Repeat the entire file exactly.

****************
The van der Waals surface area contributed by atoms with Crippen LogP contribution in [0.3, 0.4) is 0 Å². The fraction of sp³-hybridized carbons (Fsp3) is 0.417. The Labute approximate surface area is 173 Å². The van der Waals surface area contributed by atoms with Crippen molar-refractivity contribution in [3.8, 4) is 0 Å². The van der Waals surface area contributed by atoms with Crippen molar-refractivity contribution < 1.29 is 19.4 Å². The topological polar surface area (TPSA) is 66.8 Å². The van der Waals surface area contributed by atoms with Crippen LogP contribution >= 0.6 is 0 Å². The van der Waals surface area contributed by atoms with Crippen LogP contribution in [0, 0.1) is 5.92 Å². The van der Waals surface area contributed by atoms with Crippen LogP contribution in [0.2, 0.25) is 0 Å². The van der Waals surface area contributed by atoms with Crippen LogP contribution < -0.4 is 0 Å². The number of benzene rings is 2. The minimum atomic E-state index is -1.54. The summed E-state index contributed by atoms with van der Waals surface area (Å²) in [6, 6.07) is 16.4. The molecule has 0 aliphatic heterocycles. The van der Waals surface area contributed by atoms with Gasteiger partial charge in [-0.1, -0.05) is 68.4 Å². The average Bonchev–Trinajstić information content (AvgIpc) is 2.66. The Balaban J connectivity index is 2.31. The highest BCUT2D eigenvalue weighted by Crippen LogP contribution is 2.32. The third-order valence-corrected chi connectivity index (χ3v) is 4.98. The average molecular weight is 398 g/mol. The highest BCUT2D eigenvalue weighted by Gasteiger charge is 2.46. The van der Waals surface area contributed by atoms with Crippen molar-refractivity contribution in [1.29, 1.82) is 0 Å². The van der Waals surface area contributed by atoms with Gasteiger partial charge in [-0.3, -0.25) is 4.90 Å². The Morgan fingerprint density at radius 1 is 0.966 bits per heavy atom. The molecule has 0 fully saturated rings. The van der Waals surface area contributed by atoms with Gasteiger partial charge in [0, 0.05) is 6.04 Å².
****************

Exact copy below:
The van der Waals surface area contributed by atoms with Crippen LogP contribution in [0.3, 0.4) is 0 Å². The fraction of sp³-hybridized carbons (Fsp3) is 0.417. The Labute approximate surface area is 173 Å². The van der Waals surface area contributed by atoms with Crippen molar-refractivity contribution in [3.8, 4) is 0 Å². The van der Waals surface area contributed by atoms with Crippen molar-refractivity contribution < 1.29 is 19.4 Å². The topological polar surface area (TPSA) is 66.8 Å². The van der Waals surface area contributed by atoms with Crippen LogP contribution >= 0.6 is 0 Å². The van der Waals surface area contributed by atoms with Crippen LogP contribution in [0, 0.1) is 5.92 Å². The van der Waals surface area contributed by atoms with Crippen LogP contribution in [0.2, 0.25) is 0 Å². The van der Waals surface area contributed by atoms with Crippen LogP contribution < -0.4 is 0 Å². The number of benzene rings is 2. The minimum atomic E-state index is -1.54. The summed E-state index contributed by atoms with van der Waals surface area (Å²) in [6, 6.07) is 16.4. The molecule has 0 aliphatic heterocycles. The van der Waals surface area contributed by atoms with Gasteiger partial charge in [-0.1, -0.05) is 68.4 Å². The average Bonchev–Trinajstić information content (AvgIpc) is 2.66. The Balaban J connectivity index is 2.31. The highest BCUT2D eigenvalue weighted by Crippen LogP contribution is 2.32. The third-order valence-corrected chi connectivity index (χ3v) is 4.98. The average molecular weight is 398 g/mol. The highest BCUT2D eigenvalue weighted by Gasteiger charge is 2.46. The van der Waals surface area contributed by atoms with Crippen molar-refractivity contribution in [1.29, 1.82) is 0 Å². The van der Waals surface area contributed by atoms with Gasteiger partial charge in [-0.3, -0.25) is 4.90 Å². The Morgan fingerprint density at radius 1 is 0.966 bits per heavy atom. The molecule has 0 fully saturated rings. The van der Waals surface area contributed by atoms with Gasteiger partial charge in [0, 0.05) is 6.04 Å².